Reflation = S&P 1000; What’s Next?

Good Evening: U.S. stocks once again surged ahead on Monday, leaving the widely watched S&P 500 above 1000 for the first time since last autumn’s precipitous fall. Leading the way were the economically sensitive materials, energy, and industrial names, which themselves were the beneficiaries of a strong tailwind in the commodity pits. As soon as China’s PMI logged its 5th consecutive reading above the 50 mark last Friday morning, natural resource firms around the world have outperformed. This morning’s economic data in the U.S. only added to the momentum behind these resource plays, and today’s proceedings left the S&P up more than 50% since the March lows. Such a prodigious climb in less five months is a quite the achievement for a broad market index. It leaves open only one little question: Where to from here?

Overseas markets were higher overnight, as Asian markets continued to bask in the afterglow of last week’s positive Chinese PMI reading (see below). European markets were also firm in the wake of better than expected earnings announcements from both Barclay’s and HSBC. U.S. stock market futures were some 1% higher prior to the open, and those gains were extended when Monday’s economic data hit the tape (see below). The national ISM survey posted an upside surprise, coming in just below 50, the fulcrum level between expansion and contraction in the manufacturing sector. Construction spending likewise exceeded consensus expectations, but it was the auto sales data that set tongues a wagging. Aided by the “Cash for Clunkers” program (which was oversubscribed in less than one bureaucratically administered week), auto sales were up for what seemed like the first time since the onset of the Great Recession. Ford’s 2.3% gain, for example, was the first uptick for the last U.S. automaker standing since 2007.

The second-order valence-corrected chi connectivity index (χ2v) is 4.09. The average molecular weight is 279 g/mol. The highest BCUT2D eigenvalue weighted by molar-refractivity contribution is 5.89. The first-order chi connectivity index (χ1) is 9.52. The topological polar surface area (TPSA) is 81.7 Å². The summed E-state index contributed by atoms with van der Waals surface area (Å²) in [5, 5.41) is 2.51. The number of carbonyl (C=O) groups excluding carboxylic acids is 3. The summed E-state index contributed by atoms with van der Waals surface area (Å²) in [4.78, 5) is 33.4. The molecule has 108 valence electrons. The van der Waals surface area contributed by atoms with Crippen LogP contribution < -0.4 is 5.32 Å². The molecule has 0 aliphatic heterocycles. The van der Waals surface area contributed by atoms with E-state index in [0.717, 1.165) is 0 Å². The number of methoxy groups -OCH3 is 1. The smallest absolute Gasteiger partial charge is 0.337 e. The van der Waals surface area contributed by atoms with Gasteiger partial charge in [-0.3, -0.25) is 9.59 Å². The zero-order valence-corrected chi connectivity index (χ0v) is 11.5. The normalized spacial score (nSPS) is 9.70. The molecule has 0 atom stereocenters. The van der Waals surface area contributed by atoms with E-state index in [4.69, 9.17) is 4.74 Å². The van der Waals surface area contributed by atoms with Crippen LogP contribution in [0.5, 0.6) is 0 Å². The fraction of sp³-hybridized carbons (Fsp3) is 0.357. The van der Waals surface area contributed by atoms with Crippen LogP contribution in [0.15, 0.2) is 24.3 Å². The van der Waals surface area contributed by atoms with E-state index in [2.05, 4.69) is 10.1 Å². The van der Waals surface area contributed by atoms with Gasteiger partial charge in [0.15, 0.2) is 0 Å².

Stocks leapt as these data points were revealed, doubling the early gains of 0.5% to 1%. Once the S&P vaulted into 4 digit territory, however, market participants backed off a bit to see if the market could maintain those early gains. The averages traded mostly sideways for the rest of the session, though some late buying left the indexes near their best levels of the day. Reflation and beneficiaries of Chinese demand were the dominant themes, as the averages advanced between 1.25% (Dow) and 2.65% (Dow Transports). Historically, Treasurys have embraced anything having to do with the words recession and deflation. But add “re” to “flation” and you have a word that keeps bond investors up at night. Spying this less than welcome word in the press more than once today, Treasury market participants marked up bond yields between 7 and 16 bps. 5’s, 7’s, and 10’s bore the brunt of the selling. The dollar was also weak, losing a further 1% today, and commodities again soared in response. Crude oil climbed back into the low 70’s, grains roared ahead, and even the metals did their part as the CRB index rose almost 3.5%.